Doctors told Bhimeshwari Sodi that her husband had suffered severe blows to the head and had fallen into a coma, and that they were unsure when he would regain consciousness, she said.

“By God’s grace, he regained consciousness after nearly one and a half days,” she told Morning Star News. “But the doctors insisted that he must be hospitalized for at least a week.”

Doctors told her he had blood clots in his brain, would need extra care at home and should not return to work until he fully recovered, she said. Sodi said she spent her last 2,000 rupees (US$26) on medicines and enough food to feed the children for the week they spent at the hospital.

She had hoped to work extra hours at others’ fields to sustain the family while he recovered, but soon after his release from the hospital, the government announced a lockdown on March 22 to contain the novel coronavirus, she said.

“By the time we reached home, most of our belongings which the assailants had thrown outside our home were missing,” Sodi said. “Mud had piled up on food grains they threw out.”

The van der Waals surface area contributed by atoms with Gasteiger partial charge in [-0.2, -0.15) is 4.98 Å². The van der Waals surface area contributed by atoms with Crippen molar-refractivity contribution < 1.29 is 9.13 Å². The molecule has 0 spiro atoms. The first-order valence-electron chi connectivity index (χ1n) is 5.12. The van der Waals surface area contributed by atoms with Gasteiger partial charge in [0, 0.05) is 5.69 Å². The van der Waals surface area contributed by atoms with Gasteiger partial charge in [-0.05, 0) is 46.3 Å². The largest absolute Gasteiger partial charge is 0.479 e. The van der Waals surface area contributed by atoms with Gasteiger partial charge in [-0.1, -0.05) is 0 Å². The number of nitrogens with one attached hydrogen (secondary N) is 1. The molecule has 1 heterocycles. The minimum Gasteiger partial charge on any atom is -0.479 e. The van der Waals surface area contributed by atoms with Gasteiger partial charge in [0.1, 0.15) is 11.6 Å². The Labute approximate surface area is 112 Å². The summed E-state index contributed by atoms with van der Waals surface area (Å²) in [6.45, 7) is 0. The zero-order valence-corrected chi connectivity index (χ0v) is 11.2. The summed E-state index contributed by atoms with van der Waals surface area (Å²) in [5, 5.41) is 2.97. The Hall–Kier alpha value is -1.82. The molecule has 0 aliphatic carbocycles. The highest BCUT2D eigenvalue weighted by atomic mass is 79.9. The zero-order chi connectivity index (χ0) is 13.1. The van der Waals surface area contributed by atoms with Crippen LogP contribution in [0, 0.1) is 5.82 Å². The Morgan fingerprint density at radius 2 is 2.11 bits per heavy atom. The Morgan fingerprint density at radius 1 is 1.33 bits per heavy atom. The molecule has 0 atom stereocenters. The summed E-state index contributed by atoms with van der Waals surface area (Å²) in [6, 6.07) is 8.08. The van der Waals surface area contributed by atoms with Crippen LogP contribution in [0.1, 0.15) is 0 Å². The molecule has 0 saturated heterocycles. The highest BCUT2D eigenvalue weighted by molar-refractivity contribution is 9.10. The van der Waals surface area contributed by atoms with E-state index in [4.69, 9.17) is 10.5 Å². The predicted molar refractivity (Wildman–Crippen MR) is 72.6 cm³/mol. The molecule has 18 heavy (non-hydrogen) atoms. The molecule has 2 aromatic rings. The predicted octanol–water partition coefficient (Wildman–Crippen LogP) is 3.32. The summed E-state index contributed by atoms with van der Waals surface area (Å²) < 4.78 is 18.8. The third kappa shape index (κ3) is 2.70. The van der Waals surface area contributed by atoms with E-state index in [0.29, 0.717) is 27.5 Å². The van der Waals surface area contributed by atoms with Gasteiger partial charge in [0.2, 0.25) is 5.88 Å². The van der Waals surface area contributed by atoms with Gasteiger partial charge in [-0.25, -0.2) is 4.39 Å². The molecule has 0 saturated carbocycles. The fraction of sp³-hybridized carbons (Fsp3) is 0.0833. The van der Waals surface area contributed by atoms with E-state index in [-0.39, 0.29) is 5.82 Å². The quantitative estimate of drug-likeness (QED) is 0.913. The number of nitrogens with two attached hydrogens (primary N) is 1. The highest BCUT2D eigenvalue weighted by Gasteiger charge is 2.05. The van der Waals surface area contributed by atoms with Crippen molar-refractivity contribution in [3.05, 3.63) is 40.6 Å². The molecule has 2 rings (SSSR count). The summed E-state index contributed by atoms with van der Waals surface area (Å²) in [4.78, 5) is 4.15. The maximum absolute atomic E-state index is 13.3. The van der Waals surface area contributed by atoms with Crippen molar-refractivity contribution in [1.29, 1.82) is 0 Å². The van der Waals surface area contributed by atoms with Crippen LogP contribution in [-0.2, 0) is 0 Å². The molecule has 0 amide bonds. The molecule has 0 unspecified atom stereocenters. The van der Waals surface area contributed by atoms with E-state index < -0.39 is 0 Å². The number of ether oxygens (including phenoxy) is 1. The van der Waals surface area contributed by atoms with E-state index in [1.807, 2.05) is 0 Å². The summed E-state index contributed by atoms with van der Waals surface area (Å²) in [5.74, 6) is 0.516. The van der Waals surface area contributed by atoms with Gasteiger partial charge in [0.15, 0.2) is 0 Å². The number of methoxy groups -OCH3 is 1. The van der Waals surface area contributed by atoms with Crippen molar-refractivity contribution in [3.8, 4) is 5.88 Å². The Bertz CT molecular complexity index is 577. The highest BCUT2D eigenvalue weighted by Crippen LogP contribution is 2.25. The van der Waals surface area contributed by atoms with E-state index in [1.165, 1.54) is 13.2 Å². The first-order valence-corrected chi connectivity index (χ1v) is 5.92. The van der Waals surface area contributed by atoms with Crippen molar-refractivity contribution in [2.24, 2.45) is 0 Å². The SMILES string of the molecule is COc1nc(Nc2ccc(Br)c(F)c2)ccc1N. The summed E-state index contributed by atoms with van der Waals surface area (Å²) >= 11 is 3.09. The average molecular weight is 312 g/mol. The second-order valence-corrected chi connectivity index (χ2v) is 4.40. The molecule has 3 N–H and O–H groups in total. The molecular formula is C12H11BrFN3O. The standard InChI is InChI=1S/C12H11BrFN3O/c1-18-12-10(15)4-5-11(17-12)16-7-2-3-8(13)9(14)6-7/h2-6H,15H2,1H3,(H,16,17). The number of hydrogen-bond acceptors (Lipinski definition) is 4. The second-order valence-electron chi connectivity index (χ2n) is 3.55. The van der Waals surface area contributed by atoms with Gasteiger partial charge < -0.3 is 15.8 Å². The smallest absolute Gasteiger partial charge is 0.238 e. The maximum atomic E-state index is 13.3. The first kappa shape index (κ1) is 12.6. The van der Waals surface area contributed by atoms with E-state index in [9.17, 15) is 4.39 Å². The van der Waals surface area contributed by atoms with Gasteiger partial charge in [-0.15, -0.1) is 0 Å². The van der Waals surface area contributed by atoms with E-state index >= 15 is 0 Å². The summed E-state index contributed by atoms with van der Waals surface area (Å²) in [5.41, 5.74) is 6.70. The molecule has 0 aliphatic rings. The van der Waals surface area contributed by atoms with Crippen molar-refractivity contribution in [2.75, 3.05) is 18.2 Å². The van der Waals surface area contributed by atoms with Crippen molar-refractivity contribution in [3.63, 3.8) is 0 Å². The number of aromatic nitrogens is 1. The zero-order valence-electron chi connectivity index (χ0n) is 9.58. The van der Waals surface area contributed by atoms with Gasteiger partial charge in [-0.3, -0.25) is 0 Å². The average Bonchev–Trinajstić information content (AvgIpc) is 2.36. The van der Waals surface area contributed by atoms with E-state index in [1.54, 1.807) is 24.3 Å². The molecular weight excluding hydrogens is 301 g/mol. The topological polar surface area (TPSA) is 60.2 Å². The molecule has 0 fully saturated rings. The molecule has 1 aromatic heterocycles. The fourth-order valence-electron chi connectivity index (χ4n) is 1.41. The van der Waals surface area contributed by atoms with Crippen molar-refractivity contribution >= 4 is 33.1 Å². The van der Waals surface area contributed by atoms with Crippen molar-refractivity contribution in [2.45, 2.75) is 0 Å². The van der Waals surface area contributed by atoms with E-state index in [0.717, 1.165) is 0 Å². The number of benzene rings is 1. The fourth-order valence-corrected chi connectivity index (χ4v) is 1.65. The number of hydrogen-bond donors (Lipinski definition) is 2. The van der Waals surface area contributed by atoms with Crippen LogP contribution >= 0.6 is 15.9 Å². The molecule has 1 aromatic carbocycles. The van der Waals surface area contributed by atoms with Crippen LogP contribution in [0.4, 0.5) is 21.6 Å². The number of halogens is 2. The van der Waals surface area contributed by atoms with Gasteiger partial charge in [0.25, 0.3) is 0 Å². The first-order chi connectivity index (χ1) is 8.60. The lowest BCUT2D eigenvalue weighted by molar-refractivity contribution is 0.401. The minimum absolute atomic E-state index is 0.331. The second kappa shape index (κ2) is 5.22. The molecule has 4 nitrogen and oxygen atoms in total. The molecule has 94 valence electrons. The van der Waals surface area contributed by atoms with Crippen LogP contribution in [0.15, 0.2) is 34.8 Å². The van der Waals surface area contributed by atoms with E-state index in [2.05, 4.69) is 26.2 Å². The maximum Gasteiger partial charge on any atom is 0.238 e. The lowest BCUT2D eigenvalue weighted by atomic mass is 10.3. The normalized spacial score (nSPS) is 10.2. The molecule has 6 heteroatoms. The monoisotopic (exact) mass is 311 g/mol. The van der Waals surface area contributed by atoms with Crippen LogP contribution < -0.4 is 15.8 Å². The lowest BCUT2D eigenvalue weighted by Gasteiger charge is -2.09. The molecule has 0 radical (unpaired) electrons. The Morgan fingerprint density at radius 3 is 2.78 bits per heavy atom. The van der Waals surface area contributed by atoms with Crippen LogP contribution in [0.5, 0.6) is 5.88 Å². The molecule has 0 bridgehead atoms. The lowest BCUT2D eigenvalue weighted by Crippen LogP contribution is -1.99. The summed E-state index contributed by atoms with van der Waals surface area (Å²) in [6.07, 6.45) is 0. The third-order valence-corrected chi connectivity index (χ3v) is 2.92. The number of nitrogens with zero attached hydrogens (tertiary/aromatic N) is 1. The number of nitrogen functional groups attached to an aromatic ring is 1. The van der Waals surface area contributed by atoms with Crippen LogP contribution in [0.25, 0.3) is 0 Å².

The small plot of land yields 20 to 30 bags of food grains, and what they are unable to sell they store as food for the remainder of the year, she said. Now those grains are gone, and villagers are ostracizing them economically, she said.

“Nobody wants to offer us work, and we are happy with whatever God provides us,” Sodi said. “I’m washing the mud off the few food grains I could gather from the floor and am cooking them for the children. My husband and I are having whatever leftovers there are once a day. The rest of the time, we would prefer to starve. If the children eat and go to sleep, we would be contented in that.”